Like many synagogues in the northeast, we have retreats at the Block and Hexter Vacation Center in Poyntelle, PA, aka the Poconos. Block and Hexter is usually a resort for senior citizens, as well as a place you can rent and bring your family of 300 for a weekend bar mitzvah. The staff at Block and Hexter loves my synagogue because we are from neither of these groups. There's a beautiful lake surrounded by muddy, labyrinthine woods, and a long line of noisy ducks who parade across the grounds twice a day to the kitchen and claim what the rest of us didn't eat for lunch. When it's nice out, we carry the Torah scroll over to a large gazebo near the shuffleboard court and have services in the mountain air.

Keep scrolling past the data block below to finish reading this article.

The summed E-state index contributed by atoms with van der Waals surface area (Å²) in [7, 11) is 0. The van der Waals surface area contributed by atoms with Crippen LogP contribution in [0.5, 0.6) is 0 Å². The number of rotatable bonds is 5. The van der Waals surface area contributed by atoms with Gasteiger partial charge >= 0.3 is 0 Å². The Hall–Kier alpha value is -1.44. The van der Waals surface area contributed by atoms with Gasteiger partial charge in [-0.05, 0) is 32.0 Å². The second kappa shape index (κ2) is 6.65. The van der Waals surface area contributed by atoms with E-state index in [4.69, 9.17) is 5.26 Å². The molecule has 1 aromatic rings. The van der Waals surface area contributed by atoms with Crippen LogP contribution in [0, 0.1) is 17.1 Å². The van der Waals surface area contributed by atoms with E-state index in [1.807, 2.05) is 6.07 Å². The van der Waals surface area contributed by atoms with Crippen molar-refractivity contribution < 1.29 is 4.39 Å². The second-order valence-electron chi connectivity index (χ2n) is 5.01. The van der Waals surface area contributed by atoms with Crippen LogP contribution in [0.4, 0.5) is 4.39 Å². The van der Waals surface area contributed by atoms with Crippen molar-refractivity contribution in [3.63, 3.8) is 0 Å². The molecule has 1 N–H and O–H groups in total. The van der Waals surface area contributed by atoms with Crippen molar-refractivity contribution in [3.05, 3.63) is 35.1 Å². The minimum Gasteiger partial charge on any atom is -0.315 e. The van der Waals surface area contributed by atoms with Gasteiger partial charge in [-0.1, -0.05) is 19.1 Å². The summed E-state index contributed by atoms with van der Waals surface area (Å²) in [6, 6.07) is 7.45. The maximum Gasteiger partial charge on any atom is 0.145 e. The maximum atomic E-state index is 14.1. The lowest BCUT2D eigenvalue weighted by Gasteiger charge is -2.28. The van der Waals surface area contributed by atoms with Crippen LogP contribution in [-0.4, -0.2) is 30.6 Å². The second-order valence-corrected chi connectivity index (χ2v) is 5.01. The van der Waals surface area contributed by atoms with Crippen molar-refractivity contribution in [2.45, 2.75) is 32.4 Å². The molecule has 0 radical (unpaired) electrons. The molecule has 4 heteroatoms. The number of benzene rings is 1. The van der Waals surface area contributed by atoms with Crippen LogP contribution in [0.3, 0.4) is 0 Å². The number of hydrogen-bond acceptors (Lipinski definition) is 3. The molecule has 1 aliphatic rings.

In case you're bored by natural beauty, two modern sculptures lean into the wide expanse of lawn that fronts the lake. One, a big grey box on its side, seems to represent Block, and I always thought of its companion marble tower, a reddish geometric ziggurat which looks to be modeled after Babel, as Hexter. Then one day while waiting for a paddleboat to become available, I noticed a small stone bust labeled "Hexter"-- his disembodied head--swathed in lichen and viney weeds and planted squarely on a tree stump just a few feet from the edge of the lake. Perhaps he liked to sit on the grass and look out at the water. I hope the story of the head is no more complicated than that.